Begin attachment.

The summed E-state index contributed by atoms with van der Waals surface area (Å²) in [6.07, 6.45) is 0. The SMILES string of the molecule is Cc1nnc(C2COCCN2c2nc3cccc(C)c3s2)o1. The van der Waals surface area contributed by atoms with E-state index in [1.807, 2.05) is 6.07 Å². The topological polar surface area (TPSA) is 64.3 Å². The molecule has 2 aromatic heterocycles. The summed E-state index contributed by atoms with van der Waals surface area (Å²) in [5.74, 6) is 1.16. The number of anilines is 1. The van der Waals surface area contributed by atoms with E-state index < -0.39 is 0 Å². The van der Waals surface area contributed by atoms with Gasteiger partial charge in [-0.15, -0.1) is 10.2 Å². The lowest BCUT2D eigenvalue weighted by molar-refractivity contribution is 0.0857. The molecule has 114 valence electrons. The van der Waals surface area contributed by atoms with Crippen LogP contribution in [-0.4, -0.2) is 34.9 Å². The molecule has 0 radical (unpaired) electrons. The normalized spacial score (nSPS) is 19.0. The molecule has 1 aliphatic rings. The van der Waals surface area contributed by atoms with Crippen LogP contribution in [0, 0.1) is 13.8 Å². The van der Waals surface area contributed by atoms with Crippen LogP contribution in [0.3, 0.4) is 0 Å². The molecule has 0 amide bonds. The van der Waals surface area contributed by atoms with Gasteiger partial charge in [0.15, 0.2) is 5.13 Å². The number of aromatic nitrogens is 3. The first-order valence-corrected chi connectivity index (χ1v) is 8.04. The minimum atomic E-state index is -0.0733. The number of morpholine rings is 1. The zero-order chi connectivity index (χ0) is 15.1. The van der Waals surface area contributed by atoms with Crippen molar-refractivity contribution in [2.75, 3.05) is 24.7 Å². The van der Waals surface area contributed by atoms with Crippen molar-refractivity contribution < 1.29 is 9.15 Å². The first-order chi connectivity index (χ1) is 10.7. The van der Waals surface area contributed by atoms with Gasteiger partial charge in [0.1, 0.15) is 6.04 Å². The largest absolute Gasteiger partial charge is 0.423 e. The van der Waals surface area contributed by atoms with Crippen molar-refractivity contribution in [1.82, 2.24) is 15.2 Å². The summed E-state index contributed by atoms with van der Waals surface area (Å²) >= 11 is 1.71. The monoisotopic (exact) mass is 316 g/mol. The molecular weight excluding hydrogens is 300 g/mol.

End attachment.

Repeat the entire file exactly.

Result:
The summed E-state index contributed by atoms with van der Waals surface area (Å²) in [6.07, 6.45) is 0. The SMILES string of the molecule is Cc1nnc(C2COCCN2c2nc3cccc(C)c3s2)o1. The van der Waals surface area contributed by atoms with E-state index in [1.807, 2.05) is 6.07 Å². The topological polar surface area (TPSA) is 64.3 Å². The molecule has 2 aromatic heterocycles. The summed E-state index contributed by atoms with van der Waals surface area (Å²) in [5.74, 6) is 1.16. The number of anilines is 1. The van der Waals surface area contributed by atoms with E-state index < -0.39 is 0 Å². The van der Waals surface area contributed by atoms with Gasteiger partial charge in [-0.15, -0.1) is 10.2 Å². The lowest BCUT2D eigenvalue weighted by molar-refractivity contribution is 0.0857. The molecule has 114 valence electrons. The van der Waals surface area contributed by atoms with Crippen LogP contribution in [-0.4, -0.2) is 34.9 Å². The molecule has 0 radical (unpaired) electrons. The normalized spacial score (nSPS) is 19.0. The molecule has 1 aliphatic rings. The van der Waals surface area contributed by atoms with Crippen LogP contribution in [0, 0.1) is 13.8 Å². The van der Waals surface area contributed by atoms with Crippen LogP contribution in [0.3, 0.4) is 0 Å². The molecule has 0 amide bonds. The van der Waals surface area contributed by atoms with Gasteiger partial charge in [0.15, 0.2) is 5.13 Å². The number of aromatic nitrogens is 3. The first-order valence-corrected chi connectivity index (χ1v) is 8.04. The minimum atomic E-state index is -0.0733. The number of morpholine rings is 1. The zero-order chi connectivity index (χ0) is 15.1. The van der Waals surface area contributed by atoms with Crippen molar-refractivity contribution in [2.75, 3.05) is 24.7 Å². The van der Waals surface area contributed by atoms with Crippen molar-refractivity contribution < 1.29 is 9.15 Å². The first-order chi connectivity index (χ1) is 10.7. The van der Waals surface area contributed by atoms with Gasteiger partial charge in [0.1, 0.15) is 6.04 Å². The largest absolute Gasteiger partial charge is 0.423 e. The van der Waals surface area contributed by atoms with Crippen molar-refractivity contribution in [1.82, 2.24) is 15.2 Å². The summed E-state index contributed by atoms with van der Waals surface area (Å²) >= 11 is 1.71. The monoisotopic (exact) mass is 316 g/mol. The molecular weight excluding hydrogens is 300 g/mol.